-by Graydon Blair, Utah Biodiesel Supply
I have a really easy way to remember how Biodiesel is made simply by using your hands and a little imagination. With this lesson, I cover the basic transesterification reaction (base reaction), esterification (acid reaction), and deal with soap & glycerin production.
If you've ever called in and had a chemistry related question, you may have heard me use this analogy. I like it because it's simple, to the point, and is easy to remember. While it may not be 100% correct for the true chemists out there, it gets the point across well enough for understanding how Biodiesel is produced, what can hinder the reaction, and why we do crazy things like titrate and measure soap levels along the way. So, here we go!
Take your left hand and make the number 3 (3 fingers up, thumb & pinky down). In nature, organic oils at a molecular level look something like your hand. They each have three fatty acids (represented by your fingers sticking up) and a glycerin backbone (the palm of your hand). We call this molecule a Tri-glyceride (tri for 3 fatty acids; glyceride, being the combination of the glycerin/fatty acids together).
The Chemical Reaction
To make Biodiesel, we use a catalyst such as Sodium Hydroxide (NaOH, Lye), or Potassium Hydroxide (KOH, Caustic Potash). We also use Methanol as well. The combination of a single Fatty Acid Chain to a methanol molecule is what we call Biodiesel (or a fatty acid methyl/ethyl ester).
In relation to your hand, how the reaction works is that the catalyst (NaOH or KOH) acts as a cutting device between your palm and your fingers. It makes a nice, clean cut at the base of the finger and the methanol attaches to the finger where the cut was made creating a Biodiesel molecule. After all 3 fingers are detached from the hand, the hand becomes a single glycerin molecule.
So, one single tri-glyceride when fully reacted with the methanol & catalyst, creates 3 Biodiesel molecules and one glycerin molecule. The Biodiesel is lighter (less dense) than the glycerin so after the reaction has occured, the heavier glycerin molecules settle to the bottom.
In theory, when Biodiesel is made, each tri-glyceride (3 fingered hand) reacts with the catalyst to create Biodiesel and glycerin. Of course, that's in a perfect world.
The Free Fatty Acid Problem
As organic oils are used up in deep fryers and also as they age, the triglycerides tend to break down and the fatty acids break off and the oil breaks down.
A good way to think of this occurring with the hand example is by imagining that rust starts to occur where some of the fingers are attached to your palm. Eventually, the fingers "rust away" and detach from the palm completely creating what we call free fatty acids (acids that aren't bound to anything).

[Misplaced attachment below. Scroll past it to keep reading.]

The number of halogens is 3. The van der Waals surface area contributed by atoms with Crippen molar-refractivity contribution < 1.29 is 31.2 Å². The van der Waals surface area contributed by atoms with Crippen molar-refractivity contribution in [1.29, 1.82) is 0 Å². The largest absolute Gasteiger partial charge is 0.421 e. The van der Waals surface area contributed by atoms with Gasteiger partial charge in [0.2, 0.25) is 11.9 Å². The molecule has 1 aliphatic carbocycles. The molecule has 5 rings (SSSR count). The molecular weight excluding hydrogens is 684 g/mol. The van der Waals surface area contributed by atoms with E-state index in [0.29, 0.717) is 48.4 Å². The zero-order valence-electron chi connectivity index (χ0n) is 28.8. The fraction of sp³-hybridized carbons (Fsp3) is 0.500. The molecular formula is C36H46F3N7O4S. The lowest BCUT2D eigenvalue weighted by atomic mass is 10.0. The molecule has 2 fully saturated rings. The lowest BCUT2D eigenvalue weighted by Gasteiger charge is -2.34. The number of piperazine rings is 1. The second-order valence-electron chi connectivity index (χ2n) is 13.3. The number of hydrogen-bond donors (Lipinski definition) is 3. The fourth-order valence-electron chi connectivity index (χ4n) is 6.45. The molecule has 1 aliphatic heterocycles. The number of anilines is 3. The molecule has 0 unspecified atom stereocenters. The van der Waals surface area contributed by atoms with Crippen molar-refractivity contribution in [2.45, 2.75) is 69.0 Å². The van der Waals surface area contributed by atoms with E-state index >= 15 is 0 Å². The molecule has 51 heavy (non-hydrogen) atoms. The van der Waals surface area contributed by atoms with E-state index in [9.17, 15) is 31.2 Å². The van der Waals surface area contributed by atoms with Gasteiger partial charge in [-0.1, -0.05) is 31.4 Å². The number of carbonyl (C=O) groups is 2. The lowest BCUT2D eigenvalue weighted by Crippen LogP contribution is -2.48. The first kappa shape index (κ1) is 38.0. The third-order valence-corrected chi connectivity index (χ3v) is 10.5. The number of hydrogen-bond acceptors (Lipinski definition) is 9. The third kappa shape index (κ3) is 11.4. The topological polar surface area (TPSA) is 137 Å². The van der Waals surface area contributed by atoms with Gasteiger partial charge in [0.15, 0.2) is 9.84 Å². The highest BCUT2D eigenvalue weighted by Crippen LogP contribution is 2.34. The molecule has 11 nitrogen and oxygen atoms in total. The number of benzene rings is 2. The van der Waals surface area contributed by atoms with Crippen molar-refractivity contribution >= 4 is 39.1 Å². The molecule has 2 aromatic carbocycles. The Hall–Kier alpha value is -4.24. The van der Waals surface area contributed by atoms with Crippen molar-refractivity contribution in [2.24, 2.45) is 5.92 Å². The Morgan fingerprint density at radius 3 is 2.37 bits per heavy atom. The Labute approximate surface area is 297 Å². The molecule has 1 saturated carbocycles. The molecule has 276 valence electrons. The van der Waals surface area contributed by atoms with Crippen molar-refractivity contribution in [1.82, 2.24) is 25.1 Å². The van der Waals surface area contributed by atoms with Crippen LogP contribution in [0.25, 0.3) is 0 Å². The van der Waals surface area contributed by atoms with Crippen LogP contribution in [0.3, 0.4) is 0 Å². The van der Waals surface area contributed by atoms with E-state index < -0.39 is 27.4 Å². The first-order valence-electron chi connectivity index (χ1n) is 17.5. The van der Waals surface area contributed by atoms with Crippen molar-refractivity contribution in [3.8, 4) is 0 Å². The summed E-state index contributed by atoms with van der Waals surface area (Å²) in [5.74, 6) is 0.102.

When the catalyst comes in to make a clean cut on the other fingers still attached, the fingers (free fatty acids) with the rust on the end attack the catalyst before it can even get to your hand. These rusted fingers begin bonding to the catalyst and create soap. The catalyst, being neutralized by the free fatty acids can't properly cut the still-attached fingers.
To ensure that we can still make Biodiesel from the fingers still attached to the palm, we add enough extra catalyst so that the there's still some left over after the free fatty acids have attacked and neutralized a portion of the catalyst.
Titrating Oil For Biodiesel
To find out how much extra catalyst is necessary to fully neutralize all the free fatty acids into soap and still have enough left over to make Biodiesel with, we perform a titration on the oil.
In reality, all we're doing oil is counting how many fingers are floating in the oil that aren't attached to hands. We then take that number and add it to how much catalyst is needed to cut the rest of the fingers still attached to hands. When the Biodiesel is made, the extra catalyst added reacts with the floating rusted fingers (free fatty acids) converting them into soap. Then, the left-over catalyst cuts the remaining fingers away from the hands and they are then free to bond to the methanol creating Biodiesel.
| Click the video above to see the hand example illustrated|
|Click the video above to see an actual titration performed|
How Sulfuric Acid Works On Waste Vegetable Oil
Sulfuric Acid can be used on oil that titrates really high to effectively lower it's titration. Here's how it works in relation to our hand example. Imagine that the Sulfuric Acid is sand paper. It attacks the rusty fingers that have broken away from the hand and begins to sand down the rusty ends.
In addition to having Sulfuric Acid, methanol is also added to the oil at the same time. As the acid is able to sand down the rust from each finger, methanol comes in and attaches to the fingers to create Biodiesel. Unfortunately, some of the fingers are rusted so badly that the acid sand paper isn't able to fully clean the rust off...those will still get reacted into soap. However, the acid is able to clean up a pretty large number of the rusted fingers thereby allowing them to react into Biodiesel.
So, as the number of fingers left floating in the oil is reduced, the titration level gets reduced. After the acid has done it's job, the oil is retitrated and the catalyst and more methanol get added to react the fingers still attached to the hands into Biodiesel.
Click here to learn the actual method for using Sulfuric Acid when making Biodiesel.
Click Here to learn the actual method for titrating